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jz451

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Since I haven't had my account open long enough to receive a statement with tax info I'm not even sure what it details, but I'm keeping track either way until I get to that point next year. And yes if LC provides a significantly difference I'll provide my own info with documentation.

In my view it's easy to gather the information off of the traded notes excel spreadsheet on the notes tab on LC. All the info is there any easy to arrange, sorting by transaction date and copy/paste the data where you left off. I'm using a table for my spreadsheet so the calculations automatically update for new entries.

That makes sense and seems somewhat manageable on a very small scale.  But then what will you do on your taxes....alter the numbers that LC sends you and make a note as to why?

Seems this would become exponentially more unmanageable as account size grows and if you used automatic buy/sell in Folio.  Especially when notes purchased at other than par value later default or are then sold again on Folio.  Unless someone has created a tool that can import all transactions and somehow automate all of the calculations and adjustments necessary.


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TheReaper

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I've wondered the same.  If I were to do Folio trading, I think I would only do it with my IRA account since I wouldn't have to figure out any tax implications.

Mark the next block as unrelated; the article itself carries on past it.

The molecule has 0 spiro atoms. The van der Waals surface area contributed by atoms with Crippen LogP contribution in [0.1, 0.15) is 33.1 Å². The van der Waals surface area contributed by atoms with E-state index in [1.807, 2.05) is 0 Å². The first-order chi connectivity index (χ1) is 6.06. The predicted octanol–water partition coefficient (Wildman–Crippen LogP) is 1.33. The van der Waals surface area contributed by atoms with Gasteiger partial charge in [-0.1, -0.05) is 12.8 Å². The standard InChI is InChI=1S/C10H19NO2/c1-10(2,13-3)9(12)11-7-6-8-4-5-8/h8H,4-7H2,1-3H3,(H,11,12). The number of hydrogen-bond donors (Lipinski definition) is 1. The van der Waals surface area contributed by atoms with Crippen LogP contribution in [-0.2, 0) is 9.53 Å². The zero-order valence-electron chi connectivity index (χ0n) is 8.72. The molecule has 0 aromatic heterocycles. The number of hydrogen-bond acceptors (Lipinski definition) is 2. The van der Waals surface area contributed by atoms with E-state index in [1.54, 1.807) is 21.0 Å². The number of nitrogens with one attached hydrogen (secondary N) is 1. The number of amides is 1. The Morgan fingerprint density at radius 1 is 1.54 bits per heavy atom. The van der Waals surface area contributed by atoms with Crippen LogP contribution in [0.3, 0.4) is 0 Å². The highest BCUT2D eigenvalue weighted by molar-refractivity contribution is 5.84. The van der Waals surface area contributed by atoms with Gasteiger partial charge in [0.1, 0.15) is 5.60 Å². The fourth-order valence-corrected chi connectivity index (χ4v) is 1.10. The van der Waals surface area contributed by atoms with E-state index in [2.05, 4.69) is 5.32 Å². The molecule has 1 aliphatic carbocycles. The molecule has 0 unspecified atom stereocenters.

Does LC's year end report provide enough info?  If you only sold notes, it seems pretty straight forward...you would just report proceeds vs a basis of whatever principal remains and have a capital gain/loss. But if you buy notes at a premium/discount, I think it may get complicated as I believe that results in the premium/discount having to be manually realized over the remaining payments of the loan. It becomes complicated for a single loan and I can't imagine calculating it properly for hundreds of loans. I get the feeling that LC just reports the interest that the par value loan receives and that the taxpayer is responsible for manually adjusting the basis, etc.  Can anyone else confirm?  How do most people deal with this?  I can only imagine 2 ways...

1) Just flat out only report the numbers that LC sends without making adjustments.  Seems to me this would result in you overpaying taxes on any note you bought at a premium.  You'd also be avoiding taxes on any notes you purchase at a discount.


2) Meticulously figure out the manual adjustments for any note not bought at par value. This seems wildly complicated unless LC somehow accounts for the adjustments in their year end reporting or if there is some simple third party software that can figure out the adjustments for you.


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Exactly what I was thinking....wildly complicated for notes purchased at above/below par...which a very large percentage of mine were.   Would be great if someone stepped into this discussion and shed some personal experience on this matter.  jz451, great idea...but like you eluded to, not feasible for someone who's done it on a larger scale.

justice42

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I'm also very interested to hear from someone who has filed a tax return after having purchased/sold on the folio platform. I took advantage of the huge discounts on folio, would be nice to know how much uncle sam wants. 

anabio

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Will this cause a nightmare to do tax returns for year 2016?